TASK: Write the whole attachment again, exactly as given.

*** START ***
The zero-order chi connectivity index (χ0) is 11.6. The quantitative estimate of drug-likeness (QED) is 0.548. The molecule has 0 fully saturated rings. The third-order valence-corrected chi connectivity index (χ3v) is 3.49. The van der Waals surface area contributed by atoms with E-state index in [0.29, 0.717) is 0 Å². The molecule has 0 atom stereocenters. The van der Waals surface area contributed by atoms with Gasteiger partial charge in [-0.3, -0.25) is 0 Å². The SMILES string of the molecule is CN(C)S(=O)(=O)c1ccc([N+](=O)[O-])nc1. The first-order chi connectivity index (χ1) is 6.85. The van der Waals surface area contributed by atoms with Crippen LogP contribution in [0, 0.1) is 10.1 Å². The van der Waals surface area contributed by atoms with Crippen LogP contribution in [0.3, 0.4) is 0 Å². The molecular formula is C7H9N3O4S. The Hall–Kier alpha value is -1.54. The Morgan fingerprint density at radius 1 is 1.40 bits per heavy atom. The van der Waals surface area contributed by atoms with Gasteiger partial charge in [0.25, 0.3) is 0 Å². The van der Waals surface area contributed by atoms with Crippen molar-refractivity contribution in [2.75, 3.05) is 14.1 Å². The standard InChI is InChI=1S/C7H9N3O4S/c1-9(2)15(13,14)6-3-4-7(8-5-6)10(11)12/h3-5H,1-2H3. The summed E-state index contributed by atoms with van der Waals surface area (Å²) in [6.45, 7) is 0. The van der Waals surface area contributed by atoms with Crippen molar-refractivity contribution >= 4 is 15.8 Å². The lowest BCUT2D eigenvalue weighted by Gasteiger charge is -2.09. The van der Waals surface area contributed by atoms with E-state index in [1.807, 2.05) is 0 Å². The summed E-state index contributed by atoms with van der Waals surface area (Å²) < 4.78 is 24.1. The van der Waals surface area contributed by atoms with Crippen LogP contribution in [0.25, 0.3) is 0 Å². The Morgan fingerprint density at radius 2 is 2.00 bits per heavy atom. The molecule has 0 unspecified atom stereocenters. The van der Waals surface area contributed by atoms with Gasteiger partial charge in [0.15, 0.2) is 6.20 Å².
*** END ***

The zero-order chi connectivity index (χ0) is 11.6. The quantitative estimate of drug-likeness (QED) is 0.548. The molecule has 0 fully saturated rings. The third-order valence-corrected chi connectivity index (χ3v) is 3.49. The van der Waals surface area contributed by atoms with E-state index in [0.29, 0.717) is 0 Å². The molecule has 0 atom stereocenters. The van der Waals surface area contributed by atoms with Gasteiger partial charge in [-0.3, -0.25) is 0 Å². The SMILES string of the molecule is CN(C)S(=O)(=O)c1ccc([N+](=O)[O-])nc1. The first-order chi connectivity index (χ1) is 6.85. The van der Waals surface area contributed by atoms with Crippen LogP contribution in [0, 0.1) is 10.1 Å². The van der Waals surface area contributed by atoms with Crippen LogP contribution in [0.3, 0.4) is 0 Å². The molecular formula is C7H9N3O4S. The Hall–Kier alpha value is -1.54. The Morgan fingerprint density at radius 1 is 1.40 bits per heavy atom. The van der Waals surface area contributed by atoms with Gasteiger partial charge in [0.25, 0.3) is 0 Å². The van der Waals surface area contributed by atoms with Crippen molar-refractivity contribution in [2.75, 3.05) is 14.1 Å². The standard InChI is InChI=1S/C7H9N3O4S/c1-9(2)15(13,14)6-3-4-7(8-5-6)10(11)12/h3-5H,1-2H3. The summed E-state index contributed by atoms with van der Waals surface area (Å²) in [6.45, 7) is 0. The van der Waals surface area contributed by atoms with Crippen molar-refractivity contribution >= 4 is 15.8 Å². The lowest BCUT2D eigenvalue weighted by Gasteiger charge is -2.09. The van der Waals surface area contributed by atoms with E-state index in [1.807, 2.05) is 0 Å². The summed E-state index contributed by atoms with van der Waals surface area (Å²) < 4.78 is 24.1. The van der Waals surface area contributed by atoms with Crippen LogP contribution in [0.25, 0.3) is 0 Å². The Morgan fingerprint density at radius 2 is 2.00 bits per heavy atom. The molecule has 0 unspecified atom stereocenters. The van der Waals surface area contributed by atoms with Gasteiger partial charge in [0.15, 0.2) is 6.20 Å².